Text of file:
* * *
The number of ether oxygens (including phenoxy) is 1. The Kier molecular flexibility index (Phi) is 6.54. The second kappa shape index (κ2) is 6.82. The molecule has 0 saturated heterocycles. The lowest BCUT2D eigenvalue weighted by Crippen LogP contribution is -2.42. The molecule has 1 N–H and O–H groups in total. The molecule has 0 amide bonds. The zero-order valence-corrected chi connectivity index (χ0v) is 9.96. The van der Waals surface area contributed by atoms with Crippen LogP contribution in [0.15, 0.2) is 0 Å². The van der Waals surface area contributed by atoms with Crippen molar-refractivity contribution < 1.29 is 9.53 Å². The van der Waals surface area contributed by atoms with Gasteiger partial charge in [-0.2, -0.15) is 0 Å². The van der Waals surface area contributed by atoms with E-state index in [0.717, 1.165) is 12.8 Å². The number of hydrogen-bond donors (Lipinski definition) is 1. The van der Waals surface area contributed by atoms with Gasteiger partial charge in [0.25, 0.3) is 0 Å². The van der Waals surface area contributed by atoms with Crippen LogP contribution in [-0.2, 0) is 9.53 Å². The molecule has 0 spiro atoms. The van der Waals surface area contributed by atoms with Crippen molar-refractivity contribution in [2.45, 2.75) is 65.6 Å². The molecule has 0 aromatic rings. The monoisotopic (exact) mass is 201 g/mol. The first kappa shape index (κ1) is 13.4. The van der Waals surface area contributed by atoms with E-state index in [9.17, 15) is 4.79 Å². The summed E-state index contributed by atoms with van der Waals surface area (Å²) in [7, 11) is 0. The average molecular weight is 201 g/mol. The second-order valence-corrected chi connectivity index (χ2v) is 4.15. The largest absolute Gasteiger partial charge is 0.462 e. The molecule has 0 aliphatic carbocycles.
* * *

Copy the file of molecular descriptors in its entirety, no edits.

The number of ether oxygens (including phenoxy) is 1. The Kier molecular flexibility index (Phi) is 6.54. The second kappa shape index (κ2) is 6.82. The molecule has 0 saturated heterocycles. The lowest BCUT2D eigenvalue weighted by Crippen LogP contribution is -2.42. The molecule has 1 N–H and O–H groups in total. The molecule has 0 amide bonds. The zero-order valence-corrected chi connectivity index (χ0v) is 9.96. The van der Waals surface area contributed by atoms with Crippen LogP contribution in [0.15, 0.2) is 0 Å². The van der Waals surface area contributed by atoms with Crippen molar-refractivity contribution < 1.29 is 9.53 Å². The van der Waals surface area contributed by atoms with Gasteiger partial charge in [-0.2, -0.15) is 0 Å². The van der Waals surface area contributed by atoms with E-state index in [0.717, 1.165) is 12.8 Å². The number of hydrogen-bond donors (Lipinski definition) is 1. The van der Waals surface area contributed by atoms with Gasteiger partial charge in [0.25, 0.3) is 0 Å². The van der Waals surface area contributed by atoms with Crippen LogP contribution in [-0.2, 0) is 9.53 Å². The molecule has 0 spiro atoms. The van der Waals surface area contributed by atoms with Crippen molar-refractivity contribution in [2.45, 2.75) is 65.6 Å². The molecule has 0 aromatic rings. The monoisotopic (exact) mass is 201 g/mol. The first kappa shape index (κ1) is 13.4. The van der Waals surface area contributed by atoms with E-state index in [9.17, 15) is 4.79 Å². The summed E-state index contributed by atoms with van der Waals surface area (Å²) in [7, 11) is 0. The average molecular weight is 201 g/mol. The second-order valence-corrected chi connectivity index (χ2v) is 4.15. The largest absolute Gasteiger partial charge is 0.462 e. The molecule has 0 aliphatic carbocycles.